Meditations on realism via the GTO anime and live action shows
Once upon a time, back in the days of anime clubs in Toronto, there was a particular anime club that made a lot of interesting and odd programming choices. One of them was that they started showing the Great Teacher Onizuka anime series, but then partway through decided that it was too close to the manga so they switched to showing the live action version instead. This gave us an interesting compare and contrast between the two, since both series covered essentially the same story but somewhat differently.
What I found especially interesting (and what has stuck with me ever since) is some of the changes made in the live action version, which I have always assumed were done to make it feel more realistic (in general I remember the live action version as less crazy than the anime, although still periodically crazy). Two changes have especially stuck in my memory.
The first change is that the live action reduces Onizuka's living quarters significantly. In the anime (and the manga) he winds up basically living on the roof of the school in a relatively cool pad full of cool stuff. In the live action series he has your basic tiny cramped mini-apartment that is essentially devoid of coolness, which I assume is what someone in his circumstances could rent and have in real life.
(The next bit involves a spoiler and some dark stuff, and I'm operating from a decade-old and imperfect memory.)
The second change requires some background explanation. Onizuka is sweet on Fuyutsuki, one of the other teachers at his high school, but she is also pursued and creepily stalked by another teacher, Teshigawara, who eventually descends to attempted date rape. In the anime this attempted date rape doesn't get very far; Fuyutsuki is never in any real danger and the situation is rapidly defused. In the live action series things are significantly darker. Teshigawara successfully drugs Fuyutsuki and comes much closer to success before she is able to break free.
Now, bearing in mind the problem of interpretation, it has always struck me as interesting that the producers of the live action show appear to have felt the need to make Fuyutsuki's situation significantly worse in order to make it feel more realistic. I can easily believe that the live action version is more true to life, but it seems an odd thing for a drama to actually admit (especially one that was otherwise relatively cheerful, goofy, and upbeat).
What we've become used to
[...] -- 2 thoughts: 1) IS THAT ALL?!! 2) Do not watch Juuden-chan
Author is quite correct in one sense; by the standards of a long-term anime watcher, one who has long since become acclimatized to juvenilia and fanservice, the one bad moment in Sora no Woto is almost nothing. Even if one dislikes crassness, it's easily ignored.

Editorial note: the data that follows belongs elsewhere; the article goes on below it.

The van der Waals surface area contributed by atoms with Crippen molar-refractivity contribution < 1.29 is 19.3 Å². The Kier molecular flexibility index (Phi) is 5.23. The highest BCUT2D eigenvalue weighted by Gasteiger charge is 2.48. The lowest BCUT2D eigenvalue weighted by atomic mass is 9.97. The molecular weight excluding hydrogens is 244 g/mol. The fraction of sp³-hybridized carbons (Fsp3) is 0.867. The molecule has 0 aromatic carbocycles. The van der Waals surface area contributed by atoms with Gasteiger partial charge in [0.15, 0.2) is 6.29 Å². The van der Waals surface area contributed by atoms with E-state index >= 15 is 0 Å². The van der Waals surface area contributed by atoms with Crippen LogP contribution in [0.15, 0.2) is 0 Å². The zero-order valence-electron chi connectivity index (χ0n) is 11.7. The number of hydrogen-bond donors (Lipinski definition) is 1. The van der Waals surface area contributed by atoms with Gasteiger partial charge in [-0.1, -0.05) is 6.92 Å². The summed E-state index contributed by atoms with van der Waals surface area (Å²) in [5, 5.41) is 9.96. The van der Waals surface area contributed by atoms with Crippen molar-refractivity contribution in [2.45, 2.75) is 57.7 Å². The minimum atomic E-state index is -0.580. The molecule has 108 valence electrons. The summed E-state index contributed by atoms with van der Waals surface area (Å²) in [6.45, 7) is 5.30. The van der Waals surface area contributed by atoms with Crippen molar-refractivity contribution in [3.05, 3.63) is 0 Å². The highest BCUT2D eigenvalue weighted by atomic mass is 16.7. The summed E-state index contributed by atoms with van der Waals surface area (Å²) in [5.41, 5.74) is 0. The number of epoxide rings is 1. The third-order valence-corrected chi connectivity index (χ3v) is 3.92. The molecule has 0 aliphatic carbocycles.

(I myself am one of these jaded people; I have been known to completely forget that certain anime series had some fanservice until I was gently reminded of it by someone who has a 10 year old son and so is sensitized to that sort of thing.)
But I think he's wrong in another sense. By the standards of a normal person, someone who is not a jaded long-term anime watcher, this may well be not such a little thing. And even among people who watch a lot of anime, tastes can differ substantially; to put it one way, there are still plenty of anime to watch if you don't like fanservice.
(Frankly, if you look at fanservice anime with the eyes of an outsider there is a lot that is kind of disgusting about it. Juuden-chan is an especially good extreme example of this in one direction, as is High School DxD in another.)
Or to put it briefly, we've become used to a lot of things that would shock outsiders. I have no particular editorial opinions on whether this is good or bad, but I want to note that it undeniably exists. What is routine for us is not routine for everyone, and we've become comfortable with things that outsiders would find startling and probably at least somewhat disgusting.
I'm conscious of all of this partly because I talk to people who are not jaded long-term anime watchers and even give them anime recommendations from time to time. This gives me a useful filter to look at anime with; I ask myself if I could encourage them to watch a particular series or if I would have to add a bunch of qualifications and cautions.
If you are a jaded anime fan, willing to ignore a moment of crassness, I feel that Sora no Woto is a great series (assuming you like its genre in general). But if you are not, that moment of crassness might ruin the series. And when I wrote my commentary I was conscious of that, especially because the series is something that I really would like to be able to recommend to everyone.
My bike gloves for cold rain (as of winter 2012)
As a minor update to my previous entry on gloves, I have since gotten some neoprene paddling gloves for biking in cold rain (as I planned at the time). Specifically I got the MEC Humboldt 2mm gloves. They have been a complete success in this role.
Initially I thought that the gloves would be too cold (since they seem to be only partially neoprene with some thinner, more cloth-like lining at the sides of the fingers) but in actual use they've turned out to be more than warm enough for my commute riding. If anything they're a little bit too warm when it's warmer (for example, if it's 10 C and raining). They do get wet in the rain but they stay warm; if anything, they sometimes feel warmer when wet than when dry.
(Note that I don't go on extended rides when it's cold and raining.)
(The other MEC gloves I looked at turned out to have been replaced by the Humboldt gloves, which will undoubtedly be replaced by another version at some time. The 3mm Humboldt was substantially more awkward and less comfortable than the 2mm version when I tried it on, and given how warm the 2mm Humboldt is I suspect the 3mm would be significant overkill for me.)